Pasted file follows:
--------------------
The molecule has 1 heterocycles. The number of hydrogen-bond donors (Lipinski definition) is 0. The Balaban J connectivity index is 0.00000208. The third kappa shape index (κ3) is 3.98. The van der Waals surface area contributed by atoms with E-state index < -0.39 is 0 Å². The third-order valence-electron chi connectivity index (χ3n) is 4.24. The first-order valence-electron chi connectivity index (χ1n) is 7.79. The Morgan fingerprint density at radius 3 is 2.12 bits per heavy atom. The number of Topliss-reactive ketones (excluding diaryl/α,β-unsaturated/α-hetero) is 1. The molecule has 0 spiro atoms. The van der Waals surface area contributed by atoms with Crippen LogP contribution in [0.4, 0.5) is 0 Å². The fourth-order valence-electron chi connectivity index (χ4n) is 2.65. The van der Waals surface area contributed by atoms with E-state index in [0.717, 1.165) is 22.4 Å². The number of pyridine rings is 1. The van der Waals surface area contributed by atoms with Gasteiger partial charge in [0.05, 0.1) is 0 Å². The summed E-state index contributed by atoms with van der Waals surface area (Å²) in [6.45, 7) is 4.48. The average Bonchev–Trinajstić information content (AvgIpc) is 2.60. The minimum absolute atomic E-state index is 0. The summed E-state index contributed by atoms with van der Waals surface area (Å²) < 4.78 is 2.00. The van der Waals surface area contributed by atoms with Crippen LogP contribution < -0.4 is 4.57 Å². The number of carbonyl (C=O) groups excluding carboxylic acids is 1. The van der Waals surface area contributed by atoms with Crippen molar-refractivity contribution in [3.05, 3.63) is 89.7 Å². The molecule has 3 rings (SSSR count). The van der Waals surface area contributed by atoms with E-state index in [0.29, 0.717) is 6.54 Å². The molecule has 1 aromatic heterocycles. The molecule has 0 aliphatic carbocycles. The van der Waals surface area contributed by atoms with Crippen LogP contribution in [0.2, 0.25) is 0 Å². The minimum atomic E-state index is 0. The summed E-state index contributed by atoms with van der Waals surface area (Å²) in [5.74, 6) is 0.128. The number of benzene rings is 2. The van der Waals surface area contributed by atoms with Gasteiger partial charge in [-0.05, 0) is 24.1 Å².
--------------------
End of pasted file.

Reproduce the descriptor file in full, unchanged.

The molecule has 1 heterocycles. The number of hydrogen-bond donors (Lipinski definition) is 0. The Balaban J connectivity index is 0.00000208. The third kappa shape index (κ3) is 3.98. The van der Waals surface area contributed by atoms with E-state index < -0.39 is 0 Å². The third-order valence-electron chi connectivity index (χ3n) is 4.24. The first-order valence-electron chi connectivity index (χ1n) is 7.79. The Morgan fingerprint density at radius 3 is 2.12 bits per heavy atom. The number of Topliss-reactive ketones (excluding diaryl/α,β-unsaturated/α-hetero) is 1. The molecule has 0 spiro atoms. The van der Waals surface area contributed by atoms with Crippen LogP contribution in [0.4, 0.5) is 0 Å². The fourth-order valence-electron chi connectivity index (χ4n) is 2.65. The van der Waals surface area contributed by atoms with E-state index in [0.717, 1.165) is 22.4 Å². The number of pyridine rings is 1. The van der Waals surface area contributed by atoms with Gasteiger partial charge in [0.05, 0.1) is 0 Å². The summed E-state index contributed by atoms with van der Waals surface area (Å²) in [6.45, 7) is 4.48. The average Bonchev–Trinajstić information content (AvgIpc) is 2.60. The minimum absolute atomic E-state index is 0. The summed E-state index contributed by atoms with van der Waals surface area (Å²) < 4.78 is 2.00. The van der Waals surface area contributed by atoms with Crippen LogP contribution < -0.4 is 4.57 Å². The number of carbonyl (C=O) groups excluding carboxylic acids is 1. The van der Waals surface area contributed by atoms with Crippen molar-refractivity contribution in [3.05, 3.63) is 89.7 Å². The molecule has 3 rings (SSSR count). The van der Waals surface area contributed by atoms with E-state index in [0.29, 0.717) is 6.54 Å². The molecule has 1 aromatic heterocycles. The molecule has 0 aliphatic carbocycles. The van der Waals surface area contributed by atoms with Crippen LogP contribution in [0.2, 0.25) is 0 Å². The minimum atomic E-state index is 0. The summed E-state index contributed by atoms with van der Waals surface area (Å²) in [5.74, 6) is 0.128. The number of benzene rings is 2. The van der Waals surface area contributed by atoms with Gasteiger partial charge in [-0.05, 0) is 24.1 Å².